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       Alice has just shown you a deed which was recorded 40 years ago. This document reads as follows:

In consideration of love and affection, I hereby grant Sweetholm to my friend Josiah and the heirs of his body, this conveyance to take effect 10 years from the date hereof, provided that if Josiah dies without issue the estate is to go to my brother Ludwig and his heirs, and further provided that if animals, birds or children are ever kept on the property, the estate is to cease and determine.

[Signed] Vladimir

You ascertain from Alicia that her house, with its surrounding grounds of about 10 acres, is known as Sweetholm. Alicia tells you that she bought Sweetholm from Josiah’s niece, Jennifer, 11 years ago. The deed transferred to Alicia “all my right, title and interest in Sweetholm.” Alicia also tells you that when she bought the property the guest house near the southwest boundary of the estate was occupied by Danny, Jennifer’s cousin. Danny had visited Jennifer 12 years ago and decided to stay to work on a novel. Jennifer had asked Alicia to let Danny stay there for awhile, “since he was finding himself.” Alicia said it would probably be “all right, if Danny did not get in my way.” Alicia thought it might be a good idea to have a male on the property to frighten away prospective thieves. Soon after Jennifer vacated Sweetholm, Danny built a separate mailbox outside the guest house and placed a doormat in front of the entrance, which read “Welcome to Danny’s.”

It seems that the estate bordering Sweetholm on the west, Laurel Hill, had been purchased 14 years ago by Wilson, a scientist doing research on the territorial habits of wild dogs, coyotes and wolves. Wilson had captured several wolves and brought them to Laurel Hill. When Alicia took over the property from Jennifer, Wilson talked to her about the wolves. Alicia promised him, in a valid writing, that she would allow the wolves to wander freely over Sweetholm. The wolves soon manifested their territorial behavior and took up residence on the southwest corner of Sweetholm.

Unfortunately, when Danny saw one of the animals wandering around near the guest house about 2 months ago, he suddenly took it into his head that it would make a nice pet. He enticed it into his enclosed patio and kept it there, even when it resisted his first efforts to make friends and bit his hand when he tried to feed it.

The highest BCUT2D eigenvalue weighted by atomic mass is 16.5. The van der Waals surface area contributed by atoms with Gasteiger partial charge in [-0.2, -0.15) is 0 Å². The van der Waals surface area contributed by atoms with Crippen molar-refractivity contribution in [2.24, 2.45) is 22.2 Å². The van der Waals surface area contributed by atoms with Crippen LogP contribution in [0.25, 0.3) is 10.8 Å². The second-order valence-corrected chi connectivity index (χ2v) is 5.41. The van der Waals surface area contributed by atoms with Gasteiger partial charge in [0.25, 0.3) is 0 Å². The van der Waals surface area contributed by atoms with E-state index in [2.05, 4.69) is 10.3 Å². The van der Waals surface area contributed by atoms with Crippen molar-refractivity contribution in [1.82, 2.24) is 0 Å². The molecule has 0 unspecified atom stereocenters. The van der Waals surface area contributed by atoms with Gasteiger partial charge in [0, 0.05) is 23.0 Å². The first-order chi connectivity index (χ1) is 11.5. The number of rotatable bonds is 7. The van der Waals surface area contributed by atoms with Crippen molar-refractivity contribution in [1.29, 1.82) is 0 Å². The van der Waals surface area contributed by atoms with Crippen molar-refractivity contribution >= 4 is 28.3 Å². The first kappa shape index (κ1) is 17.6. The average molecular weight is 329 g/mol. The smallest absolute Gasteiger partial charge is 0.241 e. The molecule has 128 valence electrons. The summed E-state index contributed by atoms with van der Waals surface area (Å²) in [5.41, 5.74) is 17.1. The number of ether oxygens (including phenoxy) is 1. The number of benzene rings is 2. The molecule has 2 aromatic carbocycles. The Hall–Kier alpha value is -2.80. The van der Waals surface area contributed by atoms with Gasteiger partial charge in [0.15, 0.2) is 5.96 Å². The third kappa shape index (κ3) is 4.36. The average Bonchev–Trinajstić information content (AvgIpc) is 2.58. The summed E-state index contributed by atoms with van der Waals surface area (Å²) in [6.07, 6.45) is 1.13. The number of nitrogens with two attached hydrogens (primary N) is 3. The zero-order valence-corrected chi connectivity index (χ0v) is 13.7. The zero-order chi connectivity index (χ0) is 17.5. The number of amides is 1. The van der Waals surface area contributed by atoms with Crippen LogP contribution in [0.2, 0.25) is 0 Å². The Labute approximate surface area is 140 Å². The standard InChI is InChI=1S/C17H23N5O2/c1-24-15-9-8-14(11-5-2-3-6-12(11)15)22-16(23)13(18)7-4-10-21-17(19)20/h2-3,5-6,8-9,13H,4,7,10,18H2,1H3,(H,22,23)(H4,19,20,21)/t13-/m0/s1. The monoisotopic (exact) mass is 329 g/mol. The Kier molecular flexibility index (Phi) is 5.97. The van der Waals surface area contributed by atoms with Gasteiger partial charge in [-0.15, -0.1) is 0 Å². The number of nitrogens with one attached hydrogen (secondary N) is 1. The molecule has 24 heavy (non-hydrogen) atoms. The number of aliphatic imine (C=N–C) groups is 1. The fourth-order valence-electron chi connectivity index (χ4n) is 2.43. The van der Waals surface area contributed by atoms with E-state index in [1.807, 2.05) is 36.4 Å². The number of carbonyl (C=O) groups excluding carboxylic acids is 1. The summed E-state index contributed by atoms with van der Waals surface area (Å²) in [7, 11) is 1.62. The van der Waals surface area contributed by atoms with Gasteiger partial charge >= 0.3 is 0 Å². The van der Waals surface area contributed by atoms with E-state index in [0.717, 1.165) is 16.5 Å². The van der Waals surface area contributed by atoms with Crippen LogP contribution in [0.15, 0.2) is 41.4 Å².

About a week ago Alicia received an unpleasant visit from Trivers, Wilson’s co-experimenter, who had purchased Laurel Hill from Wilson last summer. Trivers threatened to sue Alicia because Danny had tampered with a subject involved in his experiment. Alicia became upset with the whole thing and evicted both Danny and the wolves from Sweetholm that very evening. Alicia hastily had a chicken wire fence constructed on the western boundary of Sweetholm so that the wolves could not get back in. Last night, (1) Danny called and claimed that he owned the guest house, and (2) Trivers called and threatened to obtain an injunction requiring Alicia to remove the chicken wire fence.

Alicia asks you whether Trivers and Danny really have any viable claims against her. She also wants to know whether there are any other people who might show up to claim an interest in Sweetholm.

In response to initial questioning from you, Alicia tells you that Vladimir is dead and Josef is his sole heir; that Ludwig is dead and Richard is his sole heir; and that Josiah is also dead, but Jennifer, his niece and only heir, is still alive. You have also learned that the Statute of Limitations for actions to recover real property is 10 years. Please evaluate the possible claims of Danny, Trivers, and any other person(s) you think might have a plausible claim to some interest in Sweetholm.

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